About a week ago, Nikon announced something that had been widely rumored and that I had eagerly been waiting for: the Nikon Z f, a full-frame mirrorless camera with styling reminiscent of the company’s FM2 film camera of the 1980s.
The articles on DP Review soon flowed forth: first their preview article, then their first-look video, then their pre-production sample image gallery, and finally their hands-on slideshow.
When the Nikon Z fc came out two years ago, I was immediately smitten by its styling, and I thought the camera body would look great connected to my Questar telescope. My growing interest in film photography only added fuel to the fire.
But rather than jump in and buy one, my reluctance to plow hundreds of dollars into what felt like a redundancy—I already had a cropped-sensor camera in my Canon EOS M50, and I found it hard to justify getting yet another cropped-sensor camera—I held off. I also felt that I would feel foolish if I bought the Nikon Z fc when what I really wanted was a full-frame version of that camera.
As time went on, I grew to appreciate the virtues of my Canon EOS M50, and I began to doubt whether or not I really wanted a full-frame version of the Nikon Z fc.
When it finally materialized in the form of the Nikon Z f, the price tag that I feared would be very high was indeed very high: $2000 for the body alone.
Ouch. At that price, I’m not sure I would even be comfortable taking it out of the house and into the wild.
But more importantly, if the price is not the thing that would hold be back from buying a Nikon Z f for myself, the real thing that would do so would be a more philosophical objection. The seeds of that objection appeared in my opening post in this DP Review discussion thread, where I wrote:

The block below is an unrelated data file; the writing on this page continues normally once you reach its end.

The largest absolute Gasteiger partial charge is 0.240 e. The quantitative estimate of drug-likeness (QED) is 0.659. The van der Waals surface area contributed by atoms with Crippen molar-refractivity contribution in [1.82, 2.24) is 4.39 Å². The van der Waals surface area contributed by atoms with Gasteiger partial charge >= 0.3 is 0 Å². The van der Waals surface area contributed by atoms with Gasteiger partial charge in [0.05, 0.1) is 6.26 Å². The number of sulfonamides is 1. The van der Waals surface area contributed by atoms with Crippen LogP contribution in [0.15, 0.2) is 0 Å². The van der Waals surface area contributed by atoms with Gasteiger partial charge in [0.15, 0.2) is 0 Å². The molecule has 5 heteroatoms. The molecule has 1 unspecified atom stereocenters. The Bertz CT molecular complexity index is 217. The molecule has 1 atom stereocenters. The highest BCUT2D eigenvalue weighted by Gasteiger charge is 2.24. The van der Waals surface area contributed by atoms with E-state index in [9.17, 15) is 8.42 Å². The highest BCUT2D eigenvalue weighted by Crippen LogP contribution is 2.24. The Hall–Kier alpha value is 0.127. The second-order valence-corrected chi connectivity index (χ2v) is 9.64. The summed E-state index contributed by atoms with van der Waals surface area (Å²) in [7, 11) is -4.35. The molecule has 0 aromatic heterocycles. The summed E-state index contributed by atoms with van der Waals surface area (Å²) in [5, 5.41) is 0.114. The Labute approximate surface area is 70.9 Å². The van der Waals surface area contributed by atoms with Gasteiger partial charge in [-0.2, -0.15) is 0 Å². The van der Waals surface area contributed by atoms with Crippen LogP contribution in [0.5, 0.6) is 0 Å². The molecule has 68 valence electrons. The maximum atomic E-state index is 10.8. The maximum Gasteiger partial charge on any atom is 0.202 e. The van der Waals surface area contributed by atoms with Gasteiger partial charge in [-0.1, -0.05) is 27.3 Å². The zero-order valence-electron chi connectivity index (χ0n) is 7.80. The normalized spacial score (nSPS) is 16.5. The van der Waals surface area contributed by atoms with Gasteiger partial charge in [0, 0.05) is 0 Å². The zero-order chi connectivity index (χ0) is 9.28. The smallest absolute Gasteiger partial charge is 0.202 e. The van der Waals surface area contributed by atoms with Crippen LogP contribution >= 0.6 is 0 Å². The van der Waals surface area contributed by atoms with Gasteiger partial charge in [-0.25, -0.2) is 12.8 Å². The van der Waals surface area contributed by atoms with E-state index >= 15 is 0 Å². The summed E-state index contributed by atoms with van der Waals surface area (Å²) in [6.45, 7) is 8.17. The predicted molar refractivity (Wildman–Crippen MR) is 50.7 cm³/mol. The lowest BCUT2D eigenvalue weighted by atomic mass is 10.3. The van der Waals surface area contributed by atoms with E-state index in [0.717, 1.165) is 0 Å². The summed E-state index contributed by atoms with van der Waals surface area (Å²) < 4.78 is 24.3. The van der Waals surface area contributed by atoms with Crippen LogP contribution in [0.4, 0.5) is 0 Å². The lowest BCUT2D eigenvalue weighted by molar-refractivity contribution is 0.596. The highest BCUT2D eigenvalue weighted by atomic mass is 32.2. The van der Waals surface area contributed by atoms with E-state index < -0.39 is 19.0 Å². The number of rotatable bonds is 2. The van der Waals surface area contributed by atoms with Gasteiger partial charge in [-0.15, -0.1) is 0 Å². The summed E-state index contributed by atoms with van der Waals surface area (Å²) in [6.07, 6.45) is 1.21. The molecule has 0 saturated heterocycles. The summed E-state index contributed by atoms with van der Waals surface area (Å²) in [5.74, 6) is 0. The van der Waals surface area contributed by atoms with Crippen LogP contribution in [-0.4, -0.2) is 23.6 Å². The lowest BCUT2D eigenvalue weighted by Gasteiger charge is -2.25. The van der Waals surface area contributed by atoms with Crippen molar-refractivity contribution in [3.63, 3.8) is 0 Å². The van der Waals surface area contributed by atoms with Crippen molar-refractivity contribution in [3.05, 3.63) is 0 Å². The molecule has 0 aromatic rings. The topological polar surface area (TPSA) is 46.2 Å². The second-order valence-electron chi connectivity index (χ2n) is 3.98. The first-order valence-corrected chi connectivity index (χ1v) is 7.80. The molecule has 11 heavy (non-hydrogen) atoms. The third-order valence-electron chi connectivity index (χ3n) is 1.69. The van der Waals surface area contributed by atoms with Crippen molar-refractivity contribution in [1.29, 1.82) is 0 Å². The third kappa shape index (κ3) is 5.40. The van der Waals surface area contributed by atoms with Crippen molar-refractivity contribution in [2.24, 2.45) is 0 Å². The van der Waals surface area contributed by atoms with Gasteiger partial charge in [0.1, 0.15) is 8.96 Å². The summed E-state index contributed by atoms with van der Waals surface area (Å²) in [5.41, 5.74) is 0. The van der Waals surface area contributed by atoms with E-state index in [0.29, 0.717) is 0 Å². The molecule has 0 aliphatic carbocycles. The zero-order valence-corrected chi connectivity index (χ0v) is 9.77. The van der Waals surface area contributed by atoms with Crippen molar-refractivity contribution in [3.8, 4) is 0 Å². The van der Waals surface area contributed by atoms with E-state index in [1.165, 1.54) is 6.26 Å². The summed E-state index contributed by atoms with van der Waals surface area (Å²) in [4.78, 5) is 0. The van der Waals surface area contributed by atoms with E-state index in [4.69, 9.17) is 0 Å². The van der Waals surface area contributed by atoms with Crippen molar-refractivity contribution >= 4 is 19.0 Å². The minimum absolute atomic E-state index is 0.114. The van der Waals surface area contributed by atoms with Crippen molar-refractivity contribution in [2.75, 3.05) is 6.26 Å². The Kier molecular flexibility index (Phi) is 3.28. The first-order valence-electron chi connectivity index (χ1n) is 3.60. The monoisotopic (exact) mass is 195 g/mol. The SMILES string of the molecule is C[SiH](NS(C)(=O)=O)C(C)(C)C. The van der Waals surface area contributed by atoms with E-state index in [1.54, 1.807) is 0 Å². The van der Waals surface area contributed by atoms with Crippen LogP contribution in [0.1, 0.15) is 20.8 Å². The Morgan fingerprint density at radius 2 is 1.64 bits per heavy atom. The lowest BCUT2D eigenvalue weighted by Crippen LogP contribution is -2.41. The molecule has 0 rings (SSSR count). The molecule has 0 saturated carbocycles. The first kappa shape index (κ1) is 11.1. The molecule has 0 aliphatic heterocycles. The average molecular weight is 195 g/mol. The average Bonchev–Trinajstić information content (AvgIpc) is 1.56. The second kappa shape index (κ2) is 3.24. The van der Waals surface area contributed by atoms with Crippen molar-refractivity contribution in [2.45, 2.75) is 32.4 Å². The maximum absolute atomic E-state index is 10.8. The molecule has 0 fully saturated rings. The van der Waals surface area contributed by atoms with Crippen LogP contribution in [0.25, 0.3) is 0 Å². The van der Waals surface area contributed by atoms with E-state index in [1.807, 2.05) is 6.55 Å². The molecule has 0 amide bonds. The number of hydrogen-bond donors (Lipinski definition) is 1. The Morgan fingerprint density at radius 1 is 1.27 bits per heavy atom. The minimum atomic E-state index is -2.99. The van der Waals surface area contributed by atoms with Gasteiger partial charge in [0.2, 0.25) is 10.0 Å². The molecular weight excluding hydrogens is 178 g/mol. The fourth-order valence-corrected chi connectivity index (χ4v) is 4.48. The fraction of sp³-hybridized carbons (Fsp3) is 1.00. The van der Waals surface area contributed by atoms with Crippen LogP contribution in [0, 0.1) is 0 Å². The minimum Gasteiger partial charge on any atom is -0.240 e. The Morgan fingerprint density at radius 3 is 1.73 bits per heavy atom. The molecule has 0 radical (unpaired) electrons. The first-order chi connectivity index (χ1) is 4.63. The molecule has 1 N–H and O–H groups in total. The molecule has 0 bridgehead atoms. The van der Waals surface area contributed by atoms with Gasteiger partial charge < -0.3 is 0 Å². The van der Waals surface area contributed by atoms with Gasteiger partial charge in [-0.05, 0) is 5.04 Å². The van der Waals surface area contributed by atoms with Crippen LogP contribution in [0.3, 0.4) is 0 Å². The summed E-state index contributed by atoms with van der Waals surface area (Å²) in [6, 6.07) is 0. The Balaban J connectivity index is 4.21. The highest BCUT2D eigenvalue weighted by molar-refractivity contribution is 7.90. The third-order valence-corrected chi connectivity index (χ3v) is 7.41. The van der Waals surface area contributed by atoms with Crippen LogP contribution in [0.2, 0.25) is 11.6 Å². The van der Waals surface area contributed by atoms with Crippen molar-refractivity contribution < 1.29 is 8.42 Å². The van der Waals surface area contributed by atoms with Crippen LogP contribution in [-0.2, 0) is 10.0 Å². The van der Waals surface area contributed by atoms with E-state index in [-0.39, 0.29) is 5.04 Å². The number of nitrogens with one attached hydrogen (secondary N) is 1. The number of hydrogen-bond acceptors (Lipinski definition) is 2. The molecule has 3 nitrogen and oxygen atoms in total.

If I’m going to shoot digital..., shouldn’t I just use a modern digital camera in its modern native form, boring as it may be, rather than a digital camera that tries to mimic a film camera? If I want that fully manual film experience, shouldn’t I just go for the real thing and stick with the Nikon F I already own and love using?
I still feel this way. In fact, I feel this way more and more.
What really killed my interest in going down the Nikon full-frame route, though, was the only thing that should matter at the end of the day: image quality. I downloaded Nikon’s NX Studio, the company’s free software for editing raw image files generated by Nikon cameras. In a nutshell, I was completely nonplussed after I had a chance to play with some sample raw image data I downloaded from DP Review’s sample image galleries for various Nikon mirrorless cameras. I felt NX Studio’s capabilities paled in comparison to Canon’s Digital Photo Professional, a piece of software I could already use with my images I produce with my Canon mirrorless cameras.
I’m not sure if I should feel disappointed about this or if I should feel thankful that I avoided spending hundreds or even thousands of dollars on something I might ultimately come to dislike.
No, I’m am sure. I feel thankful.
Who knows? Maybe I’ll change my mind down the road. But at this stage, I have arrived at the realization that I’m kind of a Canon guy.
In spite of the appeal of Voigtlander’s manual-focus lenses for Nikon Z-mount cameras, Canon’s Toyota Camry-like product design aesthetic, and Canon’s refusal to open up its R mount system to third-party lens manufacturers, I just like the image quality I get out of my Canon cameras. After all, modern cameras are meant to produce images, not be imitations of the camera gear of the past.